Michael Stroh on Windows Phone blog posted a Q&A about Windows Phone 7’s “copy and paste” with Priyanka Singhal, program manager on the Windows Phone engineering team.
Here’s the Q&A:
Q: First, I have a confession: copy and paste isn’t a phone feature I use much. But I know many folks are passionate about it. What am I missing?
A: Let’s say your wife sends you an appointment to your daughter’s piano recital, and now you want to save that address in your address book. Or you find something on the web that’s really cool and want to send it to a friend in an email. Or you get an email and you want to quote it in an SMS. Or you want to look up a tracking number– basically anything you want to save or share but don’t want to type again. Your phone should be able to take that burden away from you.
Q: So you’re saying that behind the scenes copying and pasting isn’t as simple as it looks.
A: It’s complex. To someone using the phone, it just works. But to make it “just work” you’ve to make sure that all apps on the phone support the same functionality. That takes a large amount of coordination. Creating copy and paste involved how many teams? Probably 9 to 10 from inception to shipping. A lot of people have a stake and a lot of people have opinions. Making sure that everybody shares your thoughts, understands your vision–that’s the most challenging and most rewarding part of this job.
Q: How did you develop the feature?
A: Our initial design was a floating toolbar with options to cut, copy, and paste. So you select something, you tap on an icon to show the toolbar, then you get more options. But it just felt too heavy. We thought we could be smarter. We wanted the feature to be immediately available when users need it, and just go away when they don’t.
Q: So what then?
A: We noticed that a user is either copying or pasting–not doing both at the same time. If they’re selecting text, most likely they’re going to copy. If they just placed a caret, most likely they’re going to paste. We said, wouldn’t it make more sense to have either copy or paste come up based on what someone is doing?
So our phone contextually knows what your next action is going to be. Just taking away that one step–choosing options from a toolbar menu–made it a lot simpler.
Q: What problems or challenges did you encounter along the way?
A: Interestingly, we found people usually call this feature “cut and paste”. And initially we did get feedback from teams who said, “What about cut?”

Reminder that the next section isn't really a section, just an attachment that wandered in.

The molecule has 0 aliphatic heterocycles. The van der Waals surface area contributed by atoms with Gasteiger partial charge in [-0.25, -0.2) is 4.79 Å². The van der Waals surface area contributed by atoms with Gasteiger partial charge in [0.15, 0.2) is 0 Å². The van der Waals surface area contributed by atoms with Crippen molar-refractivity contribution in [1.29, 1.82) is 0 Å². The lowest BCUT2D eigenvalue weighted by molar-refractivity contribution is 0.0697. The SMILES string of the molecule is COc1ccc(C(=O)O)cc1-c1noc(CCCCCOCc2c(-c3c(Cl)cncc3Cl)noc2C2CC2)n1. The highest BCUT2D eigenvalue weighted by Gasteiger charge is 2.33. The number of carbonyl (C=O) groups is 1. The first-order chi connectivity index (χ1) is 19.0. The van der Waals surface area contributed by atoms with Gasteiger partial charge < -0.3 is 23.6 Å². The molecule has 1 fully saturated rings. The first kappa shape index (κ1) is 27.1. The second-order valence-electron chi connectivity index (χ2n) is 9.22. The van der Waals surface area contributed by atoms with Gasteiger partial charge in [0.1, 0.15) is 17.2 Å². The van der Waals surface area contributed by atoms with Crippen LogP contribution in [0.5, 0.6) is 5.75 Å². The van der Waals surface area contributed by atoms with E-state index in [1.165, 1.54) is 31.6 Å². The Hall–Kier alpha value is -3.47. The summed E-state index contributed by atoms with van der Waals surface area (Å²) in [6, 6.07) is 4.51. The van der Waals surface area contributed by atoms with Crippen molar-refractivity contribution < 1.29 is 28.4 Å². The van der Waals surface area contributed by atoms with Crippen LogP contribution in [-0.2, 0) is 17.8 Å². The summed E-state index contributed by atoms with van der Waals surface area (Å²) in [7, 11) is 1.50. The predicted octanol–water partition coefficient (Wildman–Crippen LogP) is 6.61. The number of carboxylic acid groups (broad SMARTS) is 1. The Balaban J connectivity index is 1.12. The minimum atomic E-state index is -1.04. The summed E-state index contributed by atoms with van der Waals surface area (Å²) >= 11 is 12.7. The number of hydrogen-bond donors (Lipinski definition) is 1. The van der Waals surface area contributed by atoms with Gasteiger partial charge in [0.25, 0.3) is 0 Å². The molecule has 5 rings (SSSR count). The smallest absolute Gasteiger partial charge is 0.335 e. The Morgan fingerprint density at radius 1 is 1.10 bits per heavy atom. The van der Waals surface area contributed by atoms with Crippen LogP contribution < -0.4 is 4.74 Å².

But [our research showed that] people usually don’t cut. They almost always copy, especially on a mobile device. So then we said, Do we really need cut? For the “90%” scenario, if you don’t need cut, then you can get rid of it. Up till now we’ve been proven right. People still call the feature “cut and paste,” but they’re happy with copy and paste. If someone really wants to cut, they can still hit backspace after copying and the selected text goes away.
Q: Any examples?
A: Multiple paste. From looking at posts on blogs and listening to the feedback from our internal testers, we found people want to be able to copy once and paste multiple times. I would never have imagined. I was thinking we’d make it possible to paste once and then we’re done.
So then you’ve to go and ask those people: What were you doing, Sir, when you wanted to paste again? It was really eye opening for me. It wasn’t the 90% scenario, but it still wasn’t something we could live without. And so we support multiple paste. People don’t always tell you everything they’re thinking. Sometimes you’ve to go and chase down what they’re really trying to do.
Q: Will copy and paste change for Mango?
A: There’re subtle improvements here and there to make the experience smoother. In Mango, when you tap on copy you get a sound, so that people get more sense of success. We’re tweaking the look and feel of the buttons and making some UI [user interface] improvements to make sure it’s more clear that multiple paste is possible.
[Source: Windows Phone blog]